Counting winners and losers on Good Friday—and Easter

The Resurrection of Christ / Noel Coypel, 1700

The Resurrection of Christ / Noel Coypel, 1700

What is winning? And what is losing? In a baseball game, it’s obvious. At the end of the game, the team with the most runs wins. The other loses. In life, the distinction is not nearly as clear cut.

This is Holy Week. On Good Friday, it looked like Jesus lost. The two thieves crucified on either side of him had different views. On Easter, it turns out Jesus, and the second thief, won.

The chief priests gloated in triumph. “You claimed to be the Christ. Well, if you’re the Christ, let’s see you come down off that cross, loser!” His friends, those who dared to show up at all, cowered at a distance.… Read the rest

Sin: Whatever Is Not of Faith

Sin

Society acts like it’s a good thing!

Lent is a time of preparation for Easter, during which Christians are encouraged to ponder their sin and their own mortality. Sin can be difficult to face. Quite apart from the fact that no one really wants to think of their own evil, it can be difficult to identify what sin is.

Despite the claims of an odd team of Christian legalists and enemies of Christianity, biblical Christianity has no list of rules or prohibitions. The Bible says, “everything that does not come from faith is sin” (Romans 14:23).

That verse comes at the end of a chapter that demonstrates that something can easily be sin for some people, but not sin for others.… Read the rest

What becomes of an unrepentant priest? The sad story of Eli

Hannah prays as Eli watches

Hannah’s Prayer in the Temple / Julius Schnorr von Carolsfeld (mid 19th century)

Jonah is the story of a disobedient prophet who repented. Eli is the story of a disobedient priest who did not. Jonah comes across as petulant even when he finally did God’s bidding. Eli seems in nearly all of his dealings as a very godly man. Jonah’s story is familiar enough that I won’t summarize it here, but I suppose many fewer readers even know who Eli was.

We first encounter Eli in the first chapter of 1 Samuel, where he is a bit player. Hannah, a barren woman taunted by her husband’s other wife, prayed silently, but in great anguish, at the tabernacle.… Read the rest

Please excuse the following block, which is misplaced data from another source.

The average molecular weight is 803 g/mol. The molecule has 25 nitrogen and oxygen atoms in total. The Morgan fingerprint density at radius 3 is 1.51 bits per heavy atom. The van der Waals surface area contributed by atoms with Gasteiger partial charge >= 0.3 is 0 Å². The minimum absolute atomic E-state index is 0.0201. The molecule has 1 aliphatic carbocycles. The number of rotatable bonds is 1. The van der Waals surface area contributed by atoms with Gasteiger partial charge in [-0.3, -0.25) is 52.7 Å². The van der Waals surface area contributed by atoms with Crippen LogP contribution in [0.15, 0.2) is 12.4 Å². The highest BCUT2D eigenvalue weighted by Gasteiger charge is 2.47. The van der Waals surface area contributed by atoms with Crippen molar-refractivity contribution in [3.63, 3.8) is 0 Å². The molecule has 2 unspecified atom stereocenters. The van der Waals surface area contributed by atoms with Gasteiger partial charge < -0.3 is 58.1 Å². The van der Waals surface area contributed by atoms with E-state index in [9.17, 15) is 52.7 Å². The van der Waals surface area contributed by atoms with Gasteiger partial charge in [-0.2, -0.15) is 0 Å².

Awake! Awake!

Foggy  sunrise

Foggy sunrise

When morning gilds the skies, my heart, awaking, cries, “No. No. Not already!” What I like much better is what everyone has been saying ever since smart phones became popular: “There’s a nap for that.” Please don’t tell me I’ve been hearing that wrong!

So here is perhaps my very least favorite commandment from Scripture: “Do this, knowing the time, that it is already the hour for you to awaken from sleep; for now salvation is nearer to us than when we believed. The night is almost gone, and the day is near. Therefore let us lay aside the deeds of darkness and put on the armor of light.” (Romans 13:11-12, NASB)

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It’s not about the nail

Nail in a tireMy email brought a link to a video called, “It’s Not About the Nail.” The woman whines about the effects of a nail in her head, but gets upset if the man suggests that she remove it.

The message promised that men would find it hilarious and women would wind up wondering if men would ever get it.

I’m a man. I found it hilarious. I also recognized that, apart from the stereotypes of the different conversation styles on Mars and Venus, the video points to a more profound truth.